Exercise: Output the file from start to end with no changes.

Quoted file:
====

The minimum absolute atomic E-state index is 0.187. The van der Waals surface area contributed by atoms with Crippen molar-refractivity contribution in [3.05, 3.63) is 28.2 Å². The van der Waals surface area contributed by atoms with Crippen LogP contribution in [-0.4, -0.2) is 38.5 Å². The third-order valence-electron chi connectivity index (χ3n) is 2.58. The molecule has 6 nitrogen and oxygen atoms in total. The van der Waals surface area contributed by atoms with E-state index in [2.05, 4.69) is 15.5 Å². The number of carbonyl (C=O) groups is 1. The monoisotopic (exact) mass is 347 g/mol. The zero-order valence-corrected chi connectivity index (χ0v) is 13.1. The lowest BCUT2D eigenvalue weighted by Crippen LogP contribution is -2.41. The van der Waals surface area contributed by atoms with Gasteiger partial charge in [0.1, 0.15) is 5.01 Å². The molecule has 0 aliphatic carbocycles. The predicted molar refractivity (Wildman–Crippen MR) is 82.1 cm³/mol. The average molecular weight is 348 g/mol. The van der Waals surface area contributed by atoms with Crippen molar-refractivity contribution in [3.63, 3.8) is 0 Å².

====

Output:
The minimum absolute atomic E-state index is 0.187. The van der Waals surface area contributed by atoms with Crippen molar-refractivity contribution in [3.05, 3.63) is 28.2 Å². The van der Waals surface area contributed by atoms with Crippen LogP contribution in [-0.4, -0.2) is 38.5 Å². The third-order valence-electron chi connectivity index (χ3n) is 2.58. The molecule has 6 nitrogen and oxygen atoms in total. The van der Waals surface area contributed by atoms with E-state index in [2.05, 4.69) is 15.5 Å². The number of carbonyl (C=O) groups is 1. The monoisotopic (exact) mass is 347 g/mol. The zero-order valence-corrected chi connectivity index (χ0v) is 13.1. The lowest BCUT2D eigenvalue weighted by Crippen LogP contribution is -2.41. The van der Waals surface area contributed by atoms with Gasteiger partial charge in [0.1, 0.15) is 5.01 Å². The molecule has 0 aliphatic carbocycles. The predicted molar refractivity (Wildman–Crippen MR) is 82.1 cm³/mol. The average molecular weight is 348 g/mol. The van der Waals surface area contributed by atoms with Crippen molar-refractivity contribution in [3.63, 3.8) is 0 Å².